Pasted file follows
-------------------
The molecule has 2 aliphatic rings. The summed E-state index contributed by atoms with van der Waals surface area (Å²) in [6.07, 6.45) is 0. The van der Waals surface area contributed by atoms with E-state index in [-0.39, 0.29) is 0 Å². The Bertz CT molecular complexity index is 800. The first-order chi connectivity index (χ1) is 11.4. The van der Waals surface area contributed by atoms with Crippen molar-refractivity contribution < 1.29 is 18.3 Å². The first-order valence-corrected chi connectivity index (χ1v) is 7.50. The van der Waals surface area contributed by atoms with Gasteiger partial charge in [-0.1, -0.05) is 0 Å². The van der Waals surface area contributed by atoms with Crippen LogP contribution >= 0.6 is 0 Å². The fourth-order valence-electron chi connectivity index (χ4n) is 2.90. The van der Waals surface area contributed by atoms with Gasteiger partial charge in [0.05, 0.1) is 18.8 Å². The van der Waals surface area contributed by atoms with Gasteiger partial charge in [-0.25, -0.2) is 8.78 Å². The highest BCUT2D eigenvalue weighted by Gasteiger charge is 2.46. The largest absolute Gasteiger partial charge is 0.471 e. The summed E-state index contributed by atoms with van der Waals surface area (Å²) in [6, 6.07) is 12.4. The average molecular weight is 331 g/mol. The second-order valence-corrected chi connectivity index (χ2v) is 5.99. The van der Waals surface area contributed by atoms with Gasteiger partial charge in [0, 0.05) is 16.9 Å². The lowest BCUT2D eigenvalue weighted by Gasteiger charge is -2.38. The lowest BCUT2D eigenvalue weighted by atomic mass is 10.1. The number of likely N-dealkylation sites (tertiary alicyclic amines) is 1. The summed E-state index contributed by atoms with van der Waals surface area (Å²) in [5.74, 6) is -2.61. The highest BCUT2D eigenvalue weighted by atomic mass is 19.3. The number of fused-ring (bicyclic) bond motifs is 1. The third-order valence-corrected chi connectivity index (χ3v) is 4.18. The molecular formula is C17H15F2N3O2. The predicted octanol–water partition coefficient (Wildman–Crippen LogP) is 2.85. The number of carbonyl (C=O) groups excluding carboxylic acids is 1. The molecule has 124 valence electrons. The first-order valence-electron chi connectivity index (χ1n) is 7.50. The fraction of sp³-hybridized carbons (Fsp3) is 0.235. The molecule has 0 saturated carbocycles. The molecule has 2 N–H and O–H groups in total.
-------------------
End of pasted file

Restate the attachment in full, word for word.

The molecule has 2 aliphatic rings. The summed E-state index contributed by atoms with van der Waals surface area (Å²) in [6.07, 6.45) is 0. The van der Waals surface area contributed by atoms with E-state index in [-0.39, 0.29) is 0 Å². The Bertz CT molecular complexity index is 800. The first-order chi connectivity index (χ1) is 11.4. The van der Waals surface area contributed by atoms with Crippen molar-refractivity contribution < 1.29 is 18.3 Å². The first-order valence-corrected chi connectivity index (χ1v) is 7.50. The van der Waals surface area contributed by atoms with Gasteiger partial charge in [-0.1, -0.05) is 0 Å². The van der Waals surface area contributed by atoms with Crippen LogP contribution >= 0.6 is 0 Å². The fourth-order valence-electron chi connectivity index (χ4n) is 2.90. The van der Waals surface area contributed by atoms with Gasteiger partial charge in [0.05, 0.1) is 18.8 Å². The van der Waals surface area contributed by atoms with Gasteiger partial charge in [-0.25, -0.2) is 8.78 Å². The highest BCUT2D eigenvalue weighted by Gasteiger charge is 2.46. The largest absolute Gasteiger partial charge is 0.471 e. The summed E-state index contributed by atoms with van der Waals surface area (Å²) in [6, 6.07) is 12.4. The average molecular weight is 331 g/mol. The second-order valence-corrected chi connectivity index (χ2v) is 5.99. The van der Waals surface area contributed by atoms with Gasteiger partial charge in [0, 0.05) is 16.9 Å². The lowest BCUT2D eigenvalue weighted by Gasteiger charge is -2.38. The lowest BCUT2D eigenvalue weighted by atomic mass is 10.1. The number of likely N-dealkylation sites (tertiary alicyclic amines) is 1. The summed E-state index contributed by atoms with van der Waals surface area (Å²) in [5.74, 6) is -2.61. The highest BCUT2D eigenvalue weighted by atomic mass is 19.3. The number of fused-ring (bicyclic) bond motifs is 1. The third-order valence-corrected chi connectivity index (χ3v) is 4.18. The molecular formula is C17H15F2N3O2. The predicted octanol–water partition coefficient (Wildman–Crippen LogP) is 2.85. The number of carbonyl (C=O) groups excluding carboxylic acids is 1. The molecule has 124 valence electrons. The first-order valence-electron chi connectivity index (χ1n) is 7.50. The fraction of sp³-hybridized carbons (Fsp3) is 0.235. The molecule has 0 saturated carbocycles. The molecule has 2 N–H and O–H groups in total.